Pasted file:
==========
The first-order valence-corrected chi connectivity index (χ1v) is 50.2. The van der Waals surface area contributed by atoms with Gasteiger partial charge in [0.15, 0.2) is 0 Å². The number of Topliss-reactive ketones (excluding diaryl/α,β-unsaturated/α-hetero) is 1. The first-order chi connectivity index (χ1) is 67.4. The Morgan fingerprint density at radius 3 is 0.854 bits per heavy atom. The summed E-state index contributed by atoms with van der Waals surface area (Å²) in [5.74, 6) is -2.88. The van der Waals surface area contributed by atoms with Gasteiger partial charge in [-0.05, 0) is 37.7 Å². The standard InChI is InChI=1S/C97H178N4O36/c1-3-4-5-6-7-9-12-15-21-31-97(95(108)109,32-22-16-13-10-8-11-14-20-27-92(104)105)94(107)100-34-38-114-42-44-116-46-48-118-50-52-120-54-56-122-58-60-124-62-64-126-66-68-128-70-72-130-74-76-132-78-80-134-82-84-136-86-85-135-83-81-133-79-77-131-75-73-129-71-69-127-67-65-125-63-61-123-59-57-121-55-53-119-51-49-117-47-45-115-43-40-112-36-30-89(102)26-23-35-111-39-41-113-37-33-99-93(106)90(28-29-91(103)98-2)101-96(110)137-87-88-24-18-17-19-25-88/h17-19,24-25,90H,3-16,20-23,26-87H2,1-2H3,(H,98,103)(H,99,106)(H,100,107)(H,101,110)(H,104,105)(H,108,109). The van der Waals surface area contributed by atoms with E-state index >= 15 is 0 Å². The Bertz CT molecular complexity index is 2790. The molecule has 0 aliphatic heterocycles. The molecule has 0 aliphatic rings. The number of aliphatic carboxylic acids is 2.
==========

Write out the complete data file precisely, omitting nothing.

The first-order valence-corrected chi connectivity index (χ1v) is 50.2. The van der Waals surface area contributed by atoms with Gasteiger partial charge in [0.15, 0.2) is 0 Å². The number of Topliss-reactive ketones (excluding diaryl/α,β-unsaturated/α-hetero) is 1. The first-order chi connectivity index (χ1) is 67.4. The Morgan fingerprint density at radius 3 is 0.854 bits per heavy atom. The summed E-state index contributed by atoms with van der Waals surface area (Å²) in [5.74, 6) is -2.88. The van der Waals surface area contributed by atoms with Gasteiger partial charge in [-0.05, 0) is 37.7 Å². The standard InChI is InChI=1S/C97H178N4O36/c1-3-4-5-6-7-9-12-15-21-31-97(95(108)109,32-22-16-13-10-8-11-14-20-27-92(104)105)94(107)100-34-38-114-42-44-116-46-48-118-50-52-120-54-56-122-58-60-124-62-64-126-66-68-128-70-72-130-74-76-132-78-80-134-82-84-136-86-85-135-83-81-133-79-77-131-75-73-129-71-69-127-67-65-125-63-61-123-59-57-121-55-53-119-51-49-117-47-45-115-43-40-112-36-30-89(102)26-23-35-111-39-41-113-37-33-99-93(106)90(28-29-91(103)98-2)101-96(110)137-87-88-24-18-17-19-25-88/h17-19,24-25,90H,3-16,20-23,26-87H2,1-2H3,(H,98,103)(H,99,106)(H,100,107)(H,101,110)(H,104,105)(H,108,109). The van der Waals surface area contributed by atoms with E-state index >= 15 is 0 Å². The Bertz CT molecular complexity index is 2790. The molecule has 0 aliphatic heterocycles. The molecule has 0 aliphatic rings. The number of aliphatic carboxylic acids is 2.